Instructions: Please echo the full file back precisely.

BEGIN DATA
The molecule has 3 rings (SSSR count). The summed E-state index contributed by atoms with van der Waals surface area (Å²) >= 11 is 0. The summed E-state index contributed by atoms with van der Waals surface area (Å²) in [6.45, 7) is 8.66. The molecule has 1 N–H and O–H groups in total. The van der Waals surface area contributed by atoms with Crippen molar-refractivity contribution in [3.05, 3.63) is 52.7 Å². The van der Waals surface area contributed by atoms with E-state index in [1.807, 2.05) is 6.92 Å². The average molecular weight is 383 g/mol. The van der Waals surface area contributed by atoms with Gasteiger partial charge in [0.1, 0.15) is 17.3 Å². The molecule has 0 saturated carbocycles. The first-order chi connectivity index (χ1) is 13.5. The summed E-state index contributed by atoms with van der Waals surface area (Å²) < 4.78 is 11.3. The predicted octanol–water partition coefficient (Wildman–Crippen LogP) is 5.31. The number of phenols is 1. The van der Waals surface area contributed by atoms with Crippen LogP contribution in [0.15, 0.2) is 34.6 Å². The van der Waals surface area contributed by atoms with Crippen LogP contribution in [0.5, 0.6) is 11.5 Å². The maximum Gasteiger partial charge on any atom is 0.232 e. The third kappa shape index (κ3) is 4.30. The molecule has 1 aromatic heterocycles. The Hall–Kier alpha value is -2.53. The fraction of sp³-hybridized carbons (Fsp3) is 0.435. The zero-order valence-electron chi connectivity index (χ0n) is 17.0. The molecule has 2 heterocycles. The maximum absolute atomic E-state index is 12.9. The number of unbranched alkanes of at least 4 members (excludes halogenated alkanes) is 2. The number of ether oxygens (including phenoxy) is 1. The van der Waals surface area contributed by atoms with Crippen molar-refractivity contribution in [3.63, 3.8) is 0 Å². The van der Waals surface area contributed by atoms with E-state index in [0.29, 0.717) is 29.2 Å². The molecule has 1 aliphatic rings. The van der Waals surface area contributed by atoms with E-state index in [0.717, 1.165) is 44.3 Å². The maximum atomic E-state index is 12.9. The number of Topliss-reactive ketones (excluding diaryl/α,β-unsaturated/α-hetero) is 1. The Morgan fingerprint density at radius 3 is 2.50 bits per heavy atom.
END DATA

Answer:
The molecule has 3 rings (SSSR count). The summed E-state index contributed by atoms with van der Waals surface area (Å²) >= 11 is 0. The summed E-state index contributed by atoms with van der Waals surface area (Å²) in [6.45, 7) is 8.66. The molecule has 1 N–H and O–H groups in total. The van der Waals surface area contributed by atoms with Crippen molar-refractivity contribution in [3.05, 3.63) is 52.7 Å². The van der Waals surface area contributed by atoms with E-state index in [1.807, 2.05) is 6.92 Å². The average molecular weight is 383 g/mol. The van der Waals surface area contributed by atoms with Gasteiger partial charge in [0.1, 0.15) is 17.3 Å². The molecule has 0 saturated carbocycles. The first-order chi connectivity index (χ1) is 13.5. The summed E-state index contributed by atoms with van der Waals surface area (Å²) < 4.78 is 11.3. The predicted octanol–water partition coefficient (Wildman–Crippen LogP) is 5.31. The number of phenols is 1. The van der Waals surface area contributed by atoms with Crippen LogP contribution in [0.15, 0.2) is 34.6 Å². The van der Waals surface area contributed by atoms with Crippen LogP contribution in [0.5, 0.6) is 11.5 Å². The maximum Gasteiger partial charge on any atom is 0.232 e. The third kappa shape index (κ3) is 4.30. The molecule has 1 aromatic heterocycles. The Hall–Kier alpha value is -2.53. The fraction of sp³-hybridized carbons (Fsp3) is 0.435. The zero-order valence-electron chi connectivity index (χ0n) is 17.0. The molecule has 2 heterocycles. The maximum absolute atomic E-state index is 12.9. The number of unbranched alkanes of at least 4 members (excludes halogenated alkanes) is 2. The number of ether oxygens (including phenoxy) is 1. The van der Waals surface area contributed by atoms with Crippen molar-refractivity contribution in [3.63, 3.8) is 0 Å². The van der Waals surface area contributed by atoms with E-state index in [0.29, 0.717) is 29.2 Å². The molecule has 1 aliphatic rings. The van der Waals surface area contributed by atoms with E-state index in [0.717, 1.165) is 44.3 Å². The maximum atomic E-state index is 12.9. The number of Topliss-reactive ketones (excluding diaryl/α,β-unsaturated/α-hetero) is 1. The Morgan fingerprint density at radius 3 is 2.50 bits per heavy atom.